June

Protests against prosecution

Thousands of people gather on Niamey's streets in protest of six opposition politicians being prosecuted for the attacks in the capital a month earlier (see May 2014). The protesters demand that the defendants be released.

May

Attacks on the PNDS headquarters

Concerns are spreading in the capital Niamey when a MP's residence is shot and the ruling party PNDS headquarters call fire with fire bombs. Six politicians with close ties to the fashion leader Hama Amadou are arrested for involvement in the attack. Amadou is President of Parliament and is expected to challenge Issoufou in the 2016 presidential election.

February

Boko Haram is suspected of terrorist plans

About 20 suspected members of the Nigerian Islamist extremist movement Boko Haram are arrested in southern Niger. They are accused of planning terror attacks in the city of Diffa near the border with the Nigerian state of Borno, where fighting is ongoing between the Islamists and the Nigerian army.

G5 Sahel is formed

Niger, together with Burkina Faso, Mauritania, Mali and Chad, form a new organization called G5 Sahel, which aims to strengthen cooperation on development and security in the Sahel region. The headquarters is located in Mauritania's capital Nouakchott.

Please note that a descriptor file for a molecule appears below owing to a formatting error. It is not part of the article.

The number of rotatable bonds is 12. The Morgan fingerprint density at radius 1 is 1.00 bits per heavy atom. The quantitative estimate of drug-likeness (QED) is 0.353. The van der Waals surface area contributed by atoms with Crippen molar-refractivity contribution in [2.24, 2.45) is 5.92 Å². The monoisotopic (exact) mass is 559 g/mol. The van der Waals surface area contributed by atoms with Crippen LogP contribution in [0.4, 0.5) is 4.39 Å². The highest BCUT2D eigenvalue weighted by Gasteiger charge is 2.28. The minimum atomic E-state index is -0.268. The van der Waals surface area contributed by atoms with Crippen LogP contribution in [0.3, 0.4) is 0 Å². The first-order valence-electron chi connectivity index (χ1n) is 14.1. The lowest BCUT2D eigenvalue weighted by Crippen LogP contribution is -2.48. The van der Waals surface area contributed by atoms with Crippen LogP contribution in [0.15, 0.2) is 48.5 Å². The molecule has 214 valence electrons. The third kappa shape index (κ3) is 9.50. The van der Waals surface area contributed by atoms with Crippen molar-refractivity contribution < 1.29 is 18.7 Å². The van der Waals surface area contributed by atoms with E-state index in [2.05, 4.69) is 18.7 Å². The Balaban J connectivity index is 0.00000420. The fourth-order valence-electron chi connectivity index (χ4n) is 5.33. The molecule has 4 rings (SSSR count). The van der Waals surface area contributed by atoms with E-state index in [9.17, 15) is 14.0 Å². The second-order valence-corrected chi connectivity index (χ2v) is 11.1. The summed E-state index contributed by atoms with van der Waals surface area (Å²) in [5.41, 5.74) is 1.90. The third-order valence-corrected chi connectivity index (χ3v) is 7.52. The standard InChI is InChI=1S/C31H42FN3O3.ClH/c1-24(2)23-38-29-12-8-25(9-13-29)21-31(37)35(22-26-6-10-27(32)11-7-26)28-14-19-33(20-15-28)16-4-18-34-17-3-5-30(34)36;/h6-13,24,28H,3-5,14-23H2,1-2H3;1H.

Africa

Algeria Angola
Benin Botswana
Burkina Faso Burundi
Cameroon Cape Verde
Chad Central African Republic
Comoros D.R. Congo
Republic of Congo Egypt
Djibouti Equatorial Guinea
Eritrea Ethiopia
Gabon Gambia
Ghana Guinea
Guinea-Bissau Ivory Coast
Kenya Lesotho
Liberia Libya
Mozambique Madagascar
Malawi Mali
Mauritania Mauritius
Monaco Morocco
Rwanda Sao Tome and Principe
Senegal Seychelles
Sierra Leone Somalia
South Africa South Sudan
Sudan Swaziland
Tanzania Togo
Tunisia Uganda
Zambia Zimbabwe

Asia and Middle East

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Laos Lebanon
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Mongolia North Korea
Oman Pakistan
Philippines Qatar
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South Korea Sri Lanka
Syria Taiwan
Tajikistan Thailand
Turkey Turkmenistan
U.A.E. Uzbekistan
Vietnam East Timor
Yemen  

Europe

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Greece Holy See
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Ireland Italy
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Liechtenstein Lithuania
Luxembourg Macedonia
Malta Moldova
Montenegro Namibia
Nepal Netherlands
Niger Nigeria
Norway Poland
Portugal Romania
Russia San Marino
Serbia Slovakia
Slovenia Spain
Sweden Switzerland
Ukraine United Kingdom

South America

Argentina Bolivia
Brazil Chile
Colombia Ecuador
Guyana Paraguay
Peru Suriname
Uruguay Venezuela

North America

Antigua and Barbuda Bahamas
Barbados Belize
Canada Costa Rica
Cuba Dominica
El Salvador Dominican Republic
Grenada Guatemala
Haiti Honduras
Jamaica Mexico
Nicaragua Panama
St. Kitts St. Lucia
St. Vincent Trinidad and Tobago
United States  

Oceania

Australia Fiji
Kiribati Marshall Islands
Micronesia Nauru
New Zealand